Comparison Between PET/MR and PET/CT: NEMA Tests and Image Quality
1Department of Nuclear Medicine, Istanbul University Cerrahpaşa Faculty of Medicine, Istanbul-Turkey DOI : 10.5505/tjo.2017.1599


The aim of this study was to explore differences in image quality between PET/MR and PET/CT hybrid imaging systems using standard quality control and National Electrical Manufacturers Association (NEMA) tests.

Image acquisition and quality control tests were investigated according to the standards of NEMA NU 2-2007 using NEMA phantom and recommended image acquisition techniques. The phantom consists of lesion-like hot spheres of diameters 10, 13, 17, and 22 mm filled with 8:1 18F activity ratio to background. The remaining 28 and 37 mm cold spheres were filled with water only. A 700-mm linear line source was prepared with 3.08 mCi (140.6 MBq), and all essential ROIs were drawn after image acquisition to calculate contrast.

In PET/MR, the average contrast of 10, 13, 17, and 22 mm diameter hot spheres in the phantom was 56%, 72%, 78%, and 85%, respectively. While the contrast of 10, 13, 17, and 22 mm diameter hot spheres in PET/CT was 53%, 66%, 72%, and 79%, respectively.

PET/MR image contrast was higher than PET/CT by 9%.


Positron Emission Tomography Integrated Magnetic Resonance (PET/MR) imaging technique has been considered a pivotal development in hybrid imaging and nuclear medicine. PET/CT is routinely used in the detection of primer and metastatic lesions in cancer, evaluation of response after treatment, staging, and radiotherapy planning. In PET/MR, images with high contrast and improved spatial resolution combined with cancer-specific sensitivity of PET radiopharmaceuticals aid clinicians to recognize and diagnose oncological diseases.[1,2]

One of the most effective factors for PET/MR and PET/CT image quality is photon attenuation correction method. The attenuation correction coefficients for PET/CT images are obtained from CT map derived from images of the patient. This process is performed in several ways using different methods in PET/MR, which most commonly include attenuation correction algorithms using MR-based images; another method is using attenuation coefficients obtained from standard human phantom CT images.[3]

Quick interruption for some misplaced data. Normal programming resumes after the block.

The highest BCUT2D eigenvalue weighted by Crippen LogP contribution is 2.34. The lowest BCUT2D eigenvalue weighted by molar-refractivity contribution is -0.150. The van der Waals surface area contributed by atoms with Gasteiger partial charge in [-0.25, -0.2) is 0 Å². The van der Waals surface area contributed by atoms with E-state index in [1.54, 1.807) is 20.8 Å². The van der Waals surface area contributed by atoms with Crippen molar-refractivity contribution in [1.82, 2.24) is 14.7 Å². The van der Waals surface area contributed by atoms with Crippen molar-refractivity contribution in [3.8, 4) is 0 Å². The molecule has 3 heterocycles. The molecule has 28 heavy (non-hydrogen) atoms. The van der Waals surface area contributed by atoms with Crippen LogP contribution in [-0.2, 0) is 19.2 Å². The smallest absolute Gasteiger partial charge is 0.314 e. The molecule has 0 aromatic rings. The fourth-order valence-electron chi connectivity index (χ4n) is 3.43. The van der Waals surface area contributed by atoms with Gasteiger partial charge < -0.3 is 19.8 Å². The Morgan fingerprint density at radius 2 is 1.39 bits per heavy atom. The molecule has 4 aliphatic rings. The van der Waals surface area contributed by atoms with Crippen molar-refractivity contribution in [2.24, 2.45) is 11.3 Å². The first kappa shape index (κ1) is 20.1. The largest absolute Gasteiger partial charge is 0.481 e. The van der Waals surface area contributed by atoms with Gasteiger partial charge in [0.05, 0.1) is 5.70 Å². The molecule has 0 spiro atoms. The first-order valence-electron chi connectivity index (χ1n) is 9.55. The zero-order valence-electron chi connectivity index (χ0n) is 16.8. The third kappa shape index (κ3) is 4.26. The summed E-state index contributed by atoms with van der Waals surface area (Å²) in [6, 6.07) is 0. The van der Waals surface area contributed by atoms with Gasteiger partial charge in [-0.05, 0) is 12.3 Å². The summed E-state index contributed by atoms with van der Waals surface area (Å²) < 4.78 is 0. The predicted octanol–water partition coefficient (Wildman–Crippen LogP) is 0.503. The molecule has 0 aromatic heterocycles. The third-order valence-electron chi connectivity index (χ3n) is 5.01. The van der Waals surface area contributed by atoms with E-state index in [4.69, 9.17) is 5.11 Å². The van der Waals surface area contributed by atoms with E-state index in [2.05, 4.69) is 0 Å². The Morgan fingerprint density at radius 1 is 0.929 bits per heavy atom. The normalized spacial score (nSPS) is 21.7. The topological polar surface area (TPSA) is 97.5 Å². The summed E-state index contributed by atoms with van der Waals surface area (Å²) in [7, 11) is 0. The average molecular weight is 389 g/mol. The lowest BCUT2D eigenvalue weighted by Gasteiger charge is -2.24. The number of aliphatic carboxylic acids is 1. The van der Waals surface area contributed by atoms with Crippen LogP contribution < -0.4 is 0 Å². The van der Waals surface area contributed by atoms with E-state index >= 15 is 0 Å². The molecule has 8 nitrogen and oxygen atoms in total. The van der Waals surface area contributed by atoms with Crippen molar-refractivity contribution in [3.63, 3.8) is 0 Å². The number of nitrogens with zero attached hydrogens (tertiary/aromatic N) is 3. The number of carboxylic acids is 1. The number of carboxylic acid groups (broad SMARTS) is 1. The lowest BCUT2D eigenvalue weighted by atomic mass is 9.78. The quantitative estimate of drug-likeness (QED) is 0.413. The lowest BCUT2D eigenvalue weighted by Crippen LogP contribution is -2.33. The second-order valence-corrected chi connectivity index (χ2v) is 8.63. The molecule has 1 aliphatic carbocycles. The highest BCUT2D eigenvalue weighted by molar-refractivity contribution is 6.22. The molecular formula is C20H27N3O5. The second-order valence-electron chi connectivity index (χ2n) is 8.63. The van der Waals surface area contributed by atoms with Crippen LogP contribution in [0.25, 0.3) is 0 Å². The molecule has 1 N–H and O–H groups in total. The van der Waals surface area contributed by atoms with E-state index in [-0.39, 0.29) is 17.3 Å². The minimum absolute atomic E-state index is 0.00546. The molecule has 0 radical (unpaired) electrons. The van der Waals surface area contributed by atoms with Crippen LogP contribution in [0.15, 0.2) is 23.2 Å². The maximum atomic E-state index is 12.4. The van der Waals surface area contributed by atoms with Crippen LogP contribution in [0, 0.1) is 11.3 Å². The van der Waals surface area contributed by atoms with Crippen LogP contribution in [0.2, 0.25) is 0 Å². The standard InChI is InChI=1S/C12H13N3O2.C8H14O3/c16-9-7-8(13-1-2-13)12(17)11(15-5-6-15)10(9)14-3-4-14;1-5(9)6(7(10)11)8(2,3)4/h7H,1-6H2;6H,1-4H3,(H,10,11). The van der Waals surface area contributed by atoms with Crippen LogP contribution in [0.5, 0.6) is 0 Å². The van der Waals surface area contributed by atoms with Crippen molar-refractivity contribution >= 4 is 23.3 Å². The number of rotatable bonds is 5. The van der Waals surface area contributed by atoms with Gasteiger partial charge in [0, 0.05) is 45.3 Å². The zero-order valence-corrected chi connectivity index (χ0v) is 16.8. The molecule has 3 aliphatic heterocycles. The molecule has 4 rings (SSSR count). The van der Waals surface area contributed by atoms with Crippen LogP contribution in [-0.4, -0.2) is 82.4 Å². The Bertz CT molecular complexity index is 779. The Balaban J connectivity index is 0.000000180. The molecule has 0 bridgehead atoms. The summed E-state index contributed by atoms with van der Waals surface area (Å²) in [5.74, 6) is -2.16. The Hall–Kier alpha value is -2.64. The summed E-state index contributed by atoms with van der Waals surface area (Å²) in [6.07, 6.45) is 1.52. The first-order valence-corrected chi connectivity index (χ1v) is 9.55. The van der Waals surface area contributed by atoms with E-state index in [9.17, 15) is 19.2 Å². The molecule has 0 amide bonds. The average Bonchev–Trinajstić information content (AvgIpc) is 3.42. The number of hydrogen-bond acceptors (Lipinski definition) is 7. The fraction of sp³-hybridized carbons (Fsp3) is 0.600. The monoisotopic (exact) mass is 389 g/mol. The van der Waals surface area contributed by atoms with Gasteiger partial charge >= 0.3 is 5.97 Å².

Conventional photon multiplier tubes (PMTs) of the PET model have been replaced with nonmetallic PMTs to prevent MR effect on the ferromagnetic objects inside the PET/MR gantry. The most common semiconductor detectors are silicon photomultipliers (SiPM) and avalanche photodiodes (APD). Semiconductor material detectors are superior to PMTs in terms of signal efficiency.[4] Therefore, PMTs in PET/ CT have been recently equipped with semiconductor detectors like SiPMT and APD. Some studies reported that the signal detection and resolving time of SiPMs are better than the other semiconductor detector.[5]

National Electrical Manufacturers Association (NEMA) test standards for PET scanners were last renewed in 2007. One of the NEMA tests recommended for PET is given a title of "image quality." In the image quality test, NEMA IQ phantom is used to measure the contrast of the lesions of hyperactive, hypoactive, and lung-like object of the phantom.[6] Comparison of contrast measurements obtained in standard conditions can be used to determine image quality differences between devices.[7]

The aim of this study was to compare image qualities in PET/MR and PET/CT devices, with identical properties of PET modules, using standard quality control phantoms and the standard method (NEMA method).


Imaging systems: In this study, both imaging devices that underwent NEMA image quality tests are products of the same company with Time of Flight (TOF) PET. PET/MR is a General Electric brand/SIGNATM model equipped with a SiPM detector. PET/CT is a General Electric brand/Discovery 690 model, with metallic PMT.

NEMA IQ (body) phantom: According to NEMA NU 2-2007 standards, the image quality of PET scanners is made with Standard NEMA image quality phantom.[7]